Better Together

The Avengers Marvel GIF - Find & Share on GIPHY

You’ve heard the saying “you are the average of the five people you spend the most time with“. That if you want to get better, hang with people who are better than you. There are folks who feel that limiting the circle to five sells the effect short. That the network effect extends to friends of friends.

I’m feeling it today, for sure – the benefits of being connected. Some years ago I stumbled across the #connectedtl Twitter chat (RIP), which I immediately dubbed “my West Coast teacher brain”.

That group was one of many that informed and improved my teaching. Definitely raised my average. And continues to push it upward to this day.

As my online connects pivot to teaching online full-time due to COVID-19-related school closings, and share their best stuff, I’ve got an embarrassment of riches from which to choose, and a recognition that I’ve got to keep things simple for both myself and for my students. How to marry the two? With some design guidance from Chevin Stone I settled on using Google Forms as my shell, allowing me to continue to use a blended learning format and seamlessly link to tools students can use to display their understanding.

So far, so good. But that doesn’t mean I can’t get better.

Julie Reulbach is a blogger & presenter & Desmos Fellow, and brilliant. Also: a proponent of being who you are, and being cool with that.

Today she hosted a super-timely webinar on creating assessments inside Desmos Activity Builder. (The organizers promised to post an archived version later this week). I’m good enough at AB, but I could be better. So this webinar was right up my alley. Me and about 200 of my closest friends. Of course I scrolled the list of participants in the Zoom meeting, looking for familiar faces, but one of my local connects found me first. We kept a side chat going during the webinar, and the next thing you know we had agreed to collaborate on a Desmos assessment for geometry.

My department chair convened a virtual meeting with all of us this week to touch base and trade ideas and resources. One of the takeaways was that traditional methods of assessment are not going to work during an extended period of e-learning. Not that that should come as any big surprise.

Our district Director of Secondary Curriculum is our former DC, so he’s a math guy and a Desmos guy. His guidance to us was that we needed to create assessments that allowed our students to explain or describe the process, to display their thinking, rather than just “show their work” which likely comes from Photomath or Mathway.

Conveniently, that’s the direction I’ve been trying to move for years. And conveniently, it’s what Desmos does best. And you put two teachers together, trying to learn and improve, well, there’s strength in numbers. Today was a good day to be a connected teacher.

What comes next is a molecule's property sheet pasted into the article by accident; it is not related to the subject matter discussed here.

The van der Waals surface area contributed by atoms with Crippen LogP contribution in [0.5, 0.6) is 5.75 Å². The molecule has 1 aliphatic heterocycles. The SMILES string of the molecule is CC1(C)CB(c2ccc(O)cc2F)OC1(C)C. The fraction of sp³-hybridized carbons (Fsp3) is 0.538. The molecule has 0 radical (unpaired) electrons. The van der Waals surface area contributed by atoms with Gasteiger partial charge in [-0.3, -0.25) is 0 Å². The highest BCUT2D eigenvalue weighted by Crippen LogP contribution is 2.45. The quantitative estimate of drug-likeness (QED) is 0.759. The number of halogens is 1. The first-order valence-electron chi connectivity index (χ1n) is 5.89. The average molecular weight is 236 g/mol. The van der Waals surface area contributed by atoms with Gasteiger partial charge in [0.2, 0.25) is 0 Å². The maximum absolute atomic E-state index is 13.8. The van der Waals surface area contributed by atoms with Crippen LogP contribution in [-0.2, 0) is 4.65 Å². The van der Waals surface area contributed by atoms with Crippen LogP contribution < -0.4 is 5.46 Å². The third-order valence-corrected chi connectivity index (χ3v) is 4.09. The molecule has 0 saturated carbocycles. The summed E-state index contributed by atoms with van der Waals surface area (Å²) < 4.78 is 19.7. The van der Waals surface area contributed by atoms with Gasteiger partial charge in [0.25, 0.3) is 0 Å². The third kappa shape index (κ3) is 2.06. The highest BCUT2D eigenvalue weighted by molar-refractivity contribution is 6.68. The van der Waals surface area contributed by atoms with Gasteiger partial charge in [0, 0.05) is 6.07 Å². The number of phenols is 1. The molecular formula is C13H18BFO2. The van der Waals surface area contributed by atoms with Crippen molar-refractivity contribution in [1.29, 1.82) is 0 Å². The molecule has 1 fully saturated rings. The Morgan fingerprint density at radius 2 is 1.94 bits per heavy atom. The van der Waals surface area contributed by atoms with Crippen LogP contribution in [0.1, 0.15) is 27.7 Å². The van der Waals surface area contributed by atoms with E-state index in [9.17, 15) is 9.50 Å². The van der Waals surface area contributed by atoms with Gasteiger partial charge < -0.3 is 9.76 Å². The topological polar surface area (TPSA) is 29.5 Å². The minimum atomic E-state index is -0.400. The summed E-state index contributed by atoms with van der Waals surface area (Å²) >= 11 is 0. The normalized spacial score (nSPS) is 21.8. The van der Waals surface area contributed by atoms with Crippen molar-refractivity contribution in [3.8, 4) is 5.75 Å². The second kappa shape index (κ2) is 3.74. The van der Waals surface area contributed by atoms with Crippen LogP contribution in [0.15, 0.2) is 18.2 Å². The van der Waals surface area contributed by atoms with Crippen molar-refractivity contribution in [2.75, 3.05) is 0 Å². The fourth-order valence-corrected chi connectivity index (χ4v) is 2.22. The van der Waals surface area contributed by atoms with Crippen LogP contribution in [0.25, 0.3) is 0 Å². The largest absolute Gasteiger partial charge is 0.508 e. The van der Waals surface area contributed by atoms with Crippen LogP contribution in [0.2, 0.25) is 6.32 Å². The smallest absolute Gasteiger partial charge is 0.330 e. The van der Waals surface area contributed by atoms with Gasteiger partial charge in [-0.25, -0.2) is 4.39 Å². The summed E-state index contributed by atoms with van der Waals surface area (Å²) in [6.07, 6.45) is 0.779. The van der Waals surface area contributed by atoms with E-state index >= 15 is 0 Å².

Because we are, always, better together.

Source

One-Man Book Club: Copyrighteous

N.B – I make no pretense of objectivity in this post. I’ve had the chance to interact with Diana Gill on Twitter and meet with her IRL at the eVillageNWI conference the last couple of summers. She is the real deal. A fabulous human being and absolutely brilliant as a teacher, coach, and presenter. For full disclosure, she gifted me my copy of her book.

We lived in Vegas for a while at the start of my teaching career. It was a huge culture shock for a Region guy whose dad worked in a steel mill for 40 years. My world was What You See Is What You Get. Pick up your lunchbox and hard hat and go to work. Out there I felt like everything was Style over Substance – like I had to learn to see through everybody’s front. Ironically enough, teacher-wise I’m probably a mixture of the two. You can’t wring the blue-collar out of me: one of my colleagues in my first year commented to my department chair, “he’s a bit of a workaholic”. I think she even meant it as a compliment. Meanwhile, I buy what my UNLV methods teacher was selling us back in the day: “As a teacher you put on 900 performances a year. And you have to nail every one of them”.

In her new book Copyrighteous, Diana Gill leads with a recollection of starting her teaching career by being given a scripted curriculum that stifled her creativity. She eventually broke the mold, creating her own classroom experiences tailored to her students’ needs and interests. In the process she learned to remix existing activities, respecting others’ creations while putting her own stamp on them.

When I first heard the basic outline of her book, I was definitely intrigued. To the extent that I have a “brand” it is as “that creative teacher”, ditching the textbook and creating (or at least sourcing and serving) tantalizing learning experiences in my classroom. And from the jump I was sure to share what I had learned with others, and always give credit when I shared online what my students had done that day. We share a philosophy of teaching in that regard.

Things have changed for me from the neck up the last year or so. I’m losing my teaching mojo. Maybe my style just doesn’t play in my building. I’m teaching a new (at least new in the last 8 years or so) prep. As awesome as our LMS is, no textbook means I’m pretty much writing my textbook digitally as I go. Building a plane while I’m flying it. We are “encouraged” to plan together and use common materials, and in my building that means TPT. That’s not really my style. And besides, I had… concerns, based on the experiences of some of my online teacher friends. I reached out to my MTBoS connects, and they came thru with the goods. In the end tho, I bent the knee to the stack of worksheets. I felt like I was letting myself and my PLN down. But wait. Can I do both? Keep pace with and use the same pre-made materials as my teaching colleagues, while staying true to my creative self but more importantly continuing to use the tools and activities freely shared by my PLN to offer my students engaging learning experiences?